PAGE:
going whispering through an evil life, about the veiled 
prophet in the poem, about secret hidden creatures suspected 
of all manner of harm, but never found out, or betrayed. 
There she was, within three paces of me, concealed and silent, 
or was it not rather watchful, lurking, with her bloodless 
smile and her shut up heart? My imagination, perhaps, is 
always too active ; somehow it quite overpowered me that 
day. It seized upon Miss Sarah Mortimer's looks and her 
voice, and the strange separation which she made by that 
screen between herself and the world. She was different 
entirely different from that old ghastly Miss Mortimer whom 
I used to dream of in my grandfather's house ; that one with 
her hair all mixed with grey, and her dark careless dress, 
sitting by the fire with the ghosts of the past about her, was a 
pleasant recollection in face of this. The great beauty, 
deserted of all the world and fallen into solitude, had something 
pathetic in her loneliness. But behind that screen there was 
no pathos that I could see ; nothing human, I had almost said. 
What folly to speak so! To anybody's eyes but mine, I 
daresay there was only an old lady very prettily and carefully 
dressed, everything about her looking as if it were intended to 



273 The Last of the 

repeat and reproduce the effect of lior white hair ; soft 3oK nrs 
with clouds of something white coming over them. But 1 
could not look at her in that way. I was in a\ve and afraid 
when I looked at the screen. It was a comfort to get out of 
the room, to go upstairs, where after a while Aunt Milly 
took me. But I could not forget her even upstairs. There 
she sat in her armchair, stony-eyed, knitting like one of the 
F a t es , or was it spin they did ? and that screen drawing a 
magical, dreadful shadow round her chair. 

Aunt Milly had prepared our rooms for us with the greatest 
care, that was very evident. There was the daintiest little bed 
for baby, all new and fresh, evidently bought for him, and 
quite a basketful of new toys, which already he was doing his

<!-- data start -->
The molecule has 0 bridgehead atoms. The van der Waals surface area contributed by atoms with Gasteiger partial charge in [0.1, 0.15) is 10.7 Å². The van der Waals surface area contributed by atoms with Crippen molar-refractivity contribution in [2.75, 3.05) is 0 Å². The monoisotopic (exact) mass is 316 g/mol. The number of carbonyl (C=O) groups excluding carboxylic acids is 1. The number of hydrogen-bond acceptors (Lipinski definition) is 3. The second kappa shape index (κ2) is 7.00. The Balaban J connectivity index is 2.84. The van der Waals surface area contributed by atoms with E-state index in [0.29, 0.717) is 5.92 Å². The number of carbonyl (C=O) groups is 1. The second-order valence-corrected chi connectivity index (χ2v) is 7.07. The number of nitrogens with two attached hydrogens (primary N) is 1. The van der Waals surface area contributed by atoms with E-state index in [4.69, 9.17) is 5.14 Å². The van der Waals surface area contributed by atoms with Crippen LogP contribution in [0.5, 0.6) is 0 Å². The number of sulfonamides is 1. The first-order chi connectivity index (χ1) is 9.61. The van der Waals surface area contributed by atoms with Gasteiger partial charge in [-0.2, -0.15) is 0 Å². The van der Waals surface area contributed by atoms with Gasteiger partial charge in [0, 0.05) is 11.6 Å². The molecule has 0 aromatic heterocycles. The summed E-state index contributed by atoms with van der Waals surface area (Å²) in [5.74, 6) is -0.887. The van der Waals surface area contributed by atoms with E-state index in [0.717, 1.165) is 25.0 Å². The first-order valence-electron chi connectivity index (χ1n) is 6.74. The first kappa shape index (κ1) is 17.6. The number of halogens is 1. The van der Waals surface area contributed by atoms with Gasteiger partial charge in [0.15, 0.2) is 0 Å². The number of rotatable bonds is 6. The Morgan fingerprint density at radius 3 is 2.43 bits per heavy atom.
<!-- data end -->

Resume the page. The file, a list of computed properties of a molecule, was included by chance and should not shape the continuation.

best to pull all to pieces. Oh, such bright, luxurious rooms ! 
I felt my heart grow a little cold as I looked at them. 
Neither Harry nor Aunt Milly had said a word to me on the 
subject. They thought they could deceive me, I suppose ; but 
the moment I saw these apartments, don't you think I could 
see what they were planned out for ? I was to be taken there 
when he went away. 

" And, my dear, what do you think of your Aunt Sarah?" 
said her kind sister, looking rather wistfully into my 
face. 

I was so foolish that I was half afraid to answer. How 
could I tell that our words were not heard behind the screen 
yonder? And as for meeting her eyes 1 could not have done 
that for the world. 

" But you know she is not my Aunt Sarah," said I. " It is 
a love name, dear Aunt Milly. I I don't know Miss Mor- 
timer yet ; you must let me keep it for you." 

" Hush ! you have not known me much longer !" cried Aunt 
Milly, "No such thing, child ! we are both the same relation 
to you. Poor dear Sarah ! 1 forgot to tell you about her 
voice. Isn't it very sad she should have lost her beautiful 
voice ? She is very clever too, Milly," said Aunt Milly, with 
a sigh. u When you know her better you will admire her 
very much." 

u But you know she jilted poor papa," said 1, trying to 
laugh and shake off my dread of the veiled woman down- 
stairs. 

"My dear! she jilted half the county!" said Aunt Milly, 
rather solemnly and not without a little pride. " Your 
Aunt Sarah was the greatest beauty that ever was seen when 
ehe was as young as you." 



The Last of the Mortimers. 279 

This speech made me smile in spite of myself. Dear Aunt 
Milly, perhaps, had been a little slighted by the county. She 
had no compunction about her sister's prowess. I don't know 
that I felt very sorry for her victims myself, even poor papa, I 
fear. But, ah me ! what kind of a woman was this, I wonder, 
that had been an enchantress in her day ! She was an 
enchantress still. She charmed me, as a serpent, I could 
suppose, might charm some poor creature. I wonder if there 
was any pity in her, any feeling that there was a God and a 
heaven, and not merely the century-old ceiling with the 
Mortimers' arms on it, over her where she sat ? I don't believe 
ehe cared. I don't think there was anything in the world but 
her own will and inclination, whatever it might be, that ruled 
her in her dreadful solitude. I wonder when "she looked across 
her knitting at such a human creature as Aunt Milly how she